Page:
LIMA, May 31 (Reuters) - Peru, the world's No. 2 copper producer, hopes to counteract falling metals prices by boosting production of the red metal 75 percent by 2015, the country's Minister of Energy and Mines Jorge Merino said on Thursday.
That would bring Peru's copper production to 2.15 million tonnes in three years compared with 2011's 1.24 million tonnes, though its output would still be well below the 5.24 million tonnes per year produced in neighboring Chile.
To meet its goal, Peru is counting on projects and expansions from global firms to come online in coming years. Some, like Newmont Mining's $4.8 billion Conga project, are threatened by opposition from local community groups.
Merino said the completion of Conga, the most expensive mine ever attempted in Peru, is vital for securing more investments. Work on Conga in the region of Cajamarca has been stalled since November due to protests.
"In Cajamarca we have $12 billion in pledged mining investment and Conga is a bridge to continue developing other investments," Merino told the Reuters Latin America Investment Summit.
Merino also highlighted global miner Xstrata's Las Bambas and Antapaccay projects, as well as Chinalco's Toromocho project and BHP Billiton Antamina's expansion project that will substantially boost Peru's copper output.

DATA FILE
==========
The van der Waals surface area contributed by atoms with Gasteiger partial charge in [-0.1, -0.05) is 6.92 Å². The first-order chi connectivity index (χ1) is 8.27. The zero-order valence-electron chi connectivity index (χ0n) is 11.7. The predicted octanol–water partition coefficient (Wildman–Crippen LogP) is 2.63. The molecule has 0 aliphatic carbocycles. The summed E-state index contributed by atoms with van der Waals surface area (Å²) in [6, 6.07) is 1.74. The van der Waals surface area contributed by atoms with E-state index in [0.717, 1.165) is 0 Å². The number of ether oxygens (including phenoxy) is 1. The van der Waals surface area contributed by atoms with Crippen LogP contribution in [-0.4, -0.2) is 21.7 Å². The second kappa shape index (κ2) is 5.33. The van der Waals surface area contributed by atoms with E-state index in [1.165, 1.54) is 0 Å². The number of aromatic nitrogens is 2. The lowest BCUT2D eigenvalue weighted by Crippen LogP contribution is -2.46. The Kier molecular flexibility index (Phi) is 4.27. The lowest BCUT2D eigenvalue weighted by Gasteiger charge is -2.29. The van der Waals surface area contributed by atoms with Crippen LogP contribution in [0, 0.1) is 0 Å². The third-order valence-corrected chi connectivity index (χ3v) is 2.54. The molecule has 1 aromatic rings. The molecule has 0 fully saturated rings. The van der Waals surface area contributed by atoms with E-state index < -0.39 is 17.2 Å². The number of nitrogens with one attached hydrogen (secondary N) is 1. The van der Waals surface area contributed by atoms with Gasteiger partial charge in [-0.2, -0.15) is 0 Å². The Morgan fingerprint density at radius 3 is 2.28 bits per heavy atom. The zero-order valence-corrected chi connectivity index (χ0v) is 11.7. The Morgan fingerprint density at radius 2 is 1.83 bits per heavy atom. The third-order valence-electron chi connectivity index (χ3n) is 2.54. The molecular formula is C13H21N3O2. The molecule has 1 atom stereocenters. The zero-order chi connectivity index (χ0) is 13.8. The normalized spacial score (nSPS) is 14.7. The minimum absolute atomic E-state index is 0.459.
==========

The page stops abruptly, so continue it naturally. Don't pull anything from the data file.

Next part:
"Our development as a country is closely linked to mining, with these projects we have the basis for making our growth estimates," he said.
But Xstrata also saw its Peru operations challenged by local community groups this week when a protest against its Tintaya mine in the southern Cusco region turned violent, resulting in two deaths and dozens of injuries.
In addition to resolving more than 200 such social conflicts and protests that have threatened $53 billion destined for the mining sector, the Andean country must also jump-start electricity generation to supply energy-hungry mining projects.
"We need 540 megawatts per year to continue growth and cover local demand," Merino said.
He said the government plans in two months to offer concessions for firms to produce 2,000 megawatts of hydro-power between 2017 and 2021.
"There are Brazilian, Spanish, Chinese, Swedish, Norwegian and Japanese companies that want to invest in hydro-electric projects," he said.
As well as looking for private electricity generation, Peru under President Ollanta Humala has sought to strengthen its state-run electrical and energy firms.
Merino said state-run Petroperu is eyeing a 25 percent participation with Brazil's Odebrecht to build a pipeline in southern Peru that will connect the Camisea natural gas fields and planned petrochemical plants in the south.
"This is one of the most important projects in the history of the country, because it's going to generate a petrochemical poll with investments of around $15 billion," he said.